A researcher at Flinders University has developed a simple urine test that gives a quantitative measure of the severity of motor neurone disease.


Stephanie Shepheard

Up until now, the search for effective treatments has been hampered by the lack of direct measurement techniques. Researchers have depended on a questionnaire that asks how well the patient can perform everyday tasks.

“I found a protein in urine that is elevated in motor neurone disease, and which increases as the disease progresses,” says researcher Stephanie Shepheard.

Working in both human and animal motor neurone disease, Stephanie identified that the protein p75NTRECD can easily be measured in urine, and provides a direct assessment of disease severity.

“This protein could allow doctors to monitor damage in motor neurone disease in a more specific way,” says Stephanie.

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Pain and diarrhoea are some of the devastating side-effects of cancer treatment.

Hannah Wardill

Hannah Wardill

New research from the University of Adelaide has now shown that this is a result of an exaggerated immune response; and could be overcome by targeting the immune system.

“I identified that a gut receptor called TLR4 drives the heightened immune response,” says researcher Hannah Wardill.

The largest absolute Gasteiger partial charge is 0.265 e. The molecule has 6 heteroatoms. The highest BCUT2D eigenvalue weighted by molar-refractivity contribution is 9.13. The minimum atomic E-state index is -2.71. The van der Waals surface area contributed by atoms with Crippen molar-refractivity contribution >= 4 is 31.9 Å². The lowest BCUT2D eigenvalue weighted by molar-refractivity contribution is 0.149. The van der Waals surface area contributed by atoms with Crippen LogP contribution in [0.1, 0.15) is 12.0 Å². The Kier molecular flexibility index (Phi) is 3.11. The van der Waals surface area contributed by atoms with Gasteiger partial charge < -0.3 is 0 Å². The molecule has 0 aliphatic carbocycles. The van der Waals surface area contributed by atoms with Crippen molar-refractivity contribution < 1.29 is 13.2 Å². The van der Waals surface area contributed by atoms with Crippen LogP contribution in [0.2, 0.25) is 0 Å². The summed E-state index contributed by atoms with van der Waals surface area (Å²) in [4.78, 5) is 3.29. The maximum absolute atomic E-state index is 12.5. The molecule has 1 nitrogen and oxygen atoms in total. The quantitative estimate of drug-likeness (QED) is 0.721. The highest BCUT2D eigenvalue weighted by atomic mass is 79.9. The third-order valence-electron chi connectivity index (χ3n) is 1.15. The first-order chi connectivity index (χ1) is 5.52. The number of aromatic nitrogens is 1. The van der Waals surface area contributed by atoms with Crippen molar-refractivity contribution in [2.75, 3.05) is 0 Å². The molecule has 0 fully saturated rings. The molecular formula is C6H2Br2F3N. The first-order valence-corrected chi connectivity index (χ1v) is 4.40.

“Deletion of TLR4 in mice provides protection, lowering the severity and duration of diarrhoea and reducing chemotherapy-induced pain.”

The results support existing evidence linking gut health with nerve function and sensation, and are consistent with the experiences of many who’ve been through cancer treatment.

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The chance detection of one large family’s predisposition to small eyes has given Flinders University researcher Mona Awadalla a new angle on the disease glaucoma.

Are small eyes related to glaucoma? Credit: istockphoto

Are small eyes related to glaucoma? Credit: istockphoto

Mona and her colleagues identified a new gene mutation that leads to reduced eyeball size, which led to glaucoma in 16 members of one family.

Known as TMEM98, the gene codes for a protein found in several parts of the eye.

“We think this protein plays a role in eye growth,” explains Mona. “We’re now screening other families with inherited small eyes – a condition known as nanophthalmos – to see if the mutation is more common.”

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